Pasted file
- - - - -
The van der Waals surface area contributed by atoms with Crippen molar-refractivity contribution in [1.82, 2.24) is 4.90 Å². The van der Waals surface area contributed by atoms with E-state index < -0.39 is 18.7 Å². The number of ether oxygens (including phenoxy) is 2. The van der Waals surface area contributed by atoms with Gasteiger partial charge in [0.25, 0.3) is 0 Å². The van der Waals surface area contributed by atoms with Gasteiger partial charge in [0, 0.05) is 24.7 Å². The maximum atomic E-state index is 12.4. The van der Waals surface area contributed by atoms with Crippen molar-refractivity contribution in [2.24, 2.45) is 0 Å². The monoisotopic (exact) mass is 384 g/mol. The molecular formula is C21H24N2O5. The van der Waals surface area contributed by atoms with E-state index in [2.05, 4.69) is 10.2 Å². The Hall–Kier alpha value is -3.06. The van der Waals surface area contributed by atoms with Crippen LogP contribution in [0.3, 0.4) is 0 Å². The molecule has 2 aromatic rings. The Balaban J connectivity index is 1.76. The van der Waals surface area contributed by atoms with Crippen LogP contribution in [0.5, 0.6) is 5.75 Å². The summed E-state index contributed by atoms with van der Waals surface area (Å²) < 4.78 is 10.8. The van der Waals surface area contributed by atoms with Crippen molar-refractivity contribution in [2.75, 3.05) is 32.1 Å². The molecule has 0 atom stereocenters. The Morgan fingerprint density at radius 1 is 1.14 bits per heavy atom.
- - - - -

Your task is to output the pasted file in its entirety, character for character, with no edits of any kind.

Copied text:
The van der Waals surface area contributed by atoms with Crippen molar-refractivity contribution in [1.82, 2.24) is 4.90 Å². The van der Waals surface area contributed by atoms with E-state index < -0.39 is 18.7 Å². The number of ether oxygens (including phenoxy) is 2. The van der Waals surface area contributed by atoms with Gasteiger partial charge in [0.25, 0.3) is 0 Å². The van der Waals surface area contributed by atoms with Gasteiger partial charge in [0, 0.05) is 24.7 Å². The maximum atomic E-state index is 12.4. The van der Waals surface area contributed by atoms with Crippen molar-refractivity contribution in [2.24, 2.45) is 0 Å². The monoisotopic (exact) mass is 384 g/mol. The molecular formula is C21H24N2O5. The van der Waals surface area contributed by atoms with E-state index in [2.05, 4.69) is 10.2 Å². The Hall–Kier alpha value is -3.06. The van der Waals surface area contributed by atoms with Crippen LogP contribution in [0.3, 0.4) is 0 Å². The molecule has 2 aromatic rings. The Balaban J connectivity index is 1.76. The van der Waals surface area contributed by atoms with Crippen LogP contribution in [0.5, 0.6) is 5.75 Å². The summed E-state index contributed by atoms with van der Waals surface area (Å²) < 4.78 is 10.8. The van der Waals surface area contributed by atoms with Crippen molar-refractivity contribution in [2.75, 3.05) is 32.1 Å². The molecule has 0 atom stereocenters. The Morgan fingerprint density at radius 1 is 1.14 bits per heavy atom.